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Former PM Gruevski Sought Asylum at Hungarian Embassy Outside Macedonia

Fanni Kaszás 2018.11.15.

Former Macedonian Prime Minister Nikola Gruevski fled his country under controversial circumstances and arrived in Budapest seeking political asylum after failing to show up to begin a two-year prison sentence for corruption.

Police began searching for the ex-Prime Minister on Monday after he failed to show up to begin his prison sentence for abuse of office. Macedonian prosecutors then issued a warrant for his arrest. Gruevski announced on Facebook this Tuesday that he is in Budapest. Since then, several theories have flooded the domestic, Macedonian and international news outlets regarding how he arrived in the country and where he is staying.

Yesterday, the Prime Minister’s Office (PMO) released a statement revealing that Hungarian authorities have allowed the former Prime Minister to submit his asylum request for consideration. Today at Kormányinfo during his weekly press conference, Gergely Gulyás Minister of the Prime Minister’s Office further commented on some of the mysterious and controversial aspects of Gruevski’s arrival.

Gulyás said that Nikola Gruevski submitted a declaration of intent for an asylum application at one of the Hungarian foreign embassies. However, the minister did not reveal in which country Gruevski applied for asylum, only that it was not in Macedonia.

One of the controversial issues surrounding Gruevski’s arrival is how he made it into Hungary without a passport. Although Macedonian news sites reported that the ex-minister did not exit Macedonia by plane or “through a legal border crossing,” Gulyás said that Gruevski left Macedonia legally, as he can travel with ID in the Balkan States. He emphasized that Hungary didn’t cooperate with the former Prime Minister or help him leave Macedonia. However, he did not comment on the means of transportation with which Gruevski arrived in Hungary.

Gulyás also stated that after Gruevski submitted his declaration of intent at the embassy, a governmental decision was made which allowed him to be heard at the headquarters of the Immigration Office in Budapest instead of the transit zone, for security reasons. He added that this did not make any difference at the hearing, which was “a legal rather than an inter-governmental matter.” He pointed out that legally the European Union and NATO cannot intervene in the internal affairs of the country, however, they are entitled to their own opinions on the matter. He said that Minister of Foreign Affairs Péter Szijjártó had spoken to his Macedonian counterpart, but concluded that this is not an inter-governmental issue. They insist they are cooperating with Macedonia to the best of their ability regarding the matter.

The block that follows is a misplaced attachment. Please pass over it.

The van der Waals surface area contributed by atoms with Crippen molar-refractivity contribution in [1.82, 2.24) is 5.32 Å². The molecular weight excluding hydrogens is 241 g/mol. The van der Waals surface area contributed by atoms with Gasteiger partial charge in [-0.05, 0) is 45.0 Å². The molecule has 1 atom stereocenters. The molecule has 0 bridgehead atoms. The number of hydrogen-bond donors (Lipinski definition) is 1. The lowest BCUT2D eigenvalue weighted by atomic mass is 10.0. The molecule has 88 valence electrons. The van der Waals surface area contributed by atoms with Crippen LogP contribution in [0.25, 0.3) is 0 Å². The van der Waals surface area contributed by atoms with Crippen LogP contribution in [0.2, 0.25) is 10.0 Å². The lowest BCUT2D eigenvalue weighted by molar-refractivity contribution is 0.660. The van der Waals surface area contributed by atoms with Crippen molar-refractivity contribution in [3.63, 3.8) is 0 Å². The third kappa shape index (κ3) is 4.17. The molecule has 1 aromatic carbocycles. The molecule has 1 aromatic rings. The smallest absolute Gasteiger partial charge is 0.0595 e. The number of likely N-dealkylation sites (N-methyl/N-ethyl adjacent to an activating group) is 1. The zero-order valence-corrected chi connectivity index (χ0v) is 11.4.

In regards to the fact that the government considers Macedonia a safe country and Gruevski was convicted to two years by the rule of law and only sought asylum when he had to go to prison, Gulyás said that the government is sticking to yesterday’s statement and it “in no way wishes to intervene in the internal affairs of sovereign countries, and considers the assessment of the former Macedonian Prime Minister’s asylum request to be solely a legal issue.”

The former Prime Minister called attention to lack of fair play and threats against his life when seeking asylum. The immigration office has 60 days to review the application, but according to the Office “certain procedures do not count towards the deadline for the administration.”

In reply to Reuters, Gulyás said Budapest has not yet received an official request from Skopje to extradite Gruevski, adding Hungary would act “in line with the laws” if that were to happen. He said an extradition agreement exists between the two countries.

However, many questions still remain about how Gruevski made it to Hungary and where is he staying. Macedonian 1TV claimed the ex-Prime Minister stayed at Budapest’s Corinthia Hotel on the first night, but Hungarian news portal index.hu talked to the hotel and they did not know anything about the former Prime Minister’s stay. The television also claimed that Gruevski later relocated to Prime Minister Orbán’s house. However, Bertalan Havasi press chief at the Prime Minister’s Office said yesterday that this is a false report. Gulyás also confirmed that Gruevski hasn’t met with Orbán while staying in Hungary. According to 444.hu, 1TV tried to film at Orbán’s house, but counter-terrorists sent them away from the location.

According to Serbian newspaper Politika, Gruevski crossed the Macedonian-Albanian border with a fake passport and submitted the asylum request at the Hungarian Embassy in Tirana. They also claimed that the former Prime Minister arrived in Budapest by plane, but erroneously reported that he traveled with Hungarian airline Malév, which ceased to exist in 2012. However, Wizzair does currently have a flight available between the two capitals. They reported that Gruevski disguised himself by wearing a hat and sunglasses and when the warrant for his arrest was issued, he was already in Budapest.

Gulyás highlighted that there are other places where political leaders are treated differently in matters like Gruevski’s and that this is not a unique case. Hungarian news portal origo.hu collected a list of convicted and wanted politicians that are currently residing in other countries. Former president of Ecuador Rafael Correa, faced with charges related to kidnapping an opponent in 2012, is currently residing in Belgium just like former Catalan president Charles Puigdemont who would be arrested in Spain upon his return.

via MTI, 24.hu, index.hu, 444.hu, Politika, Reuters, BBC

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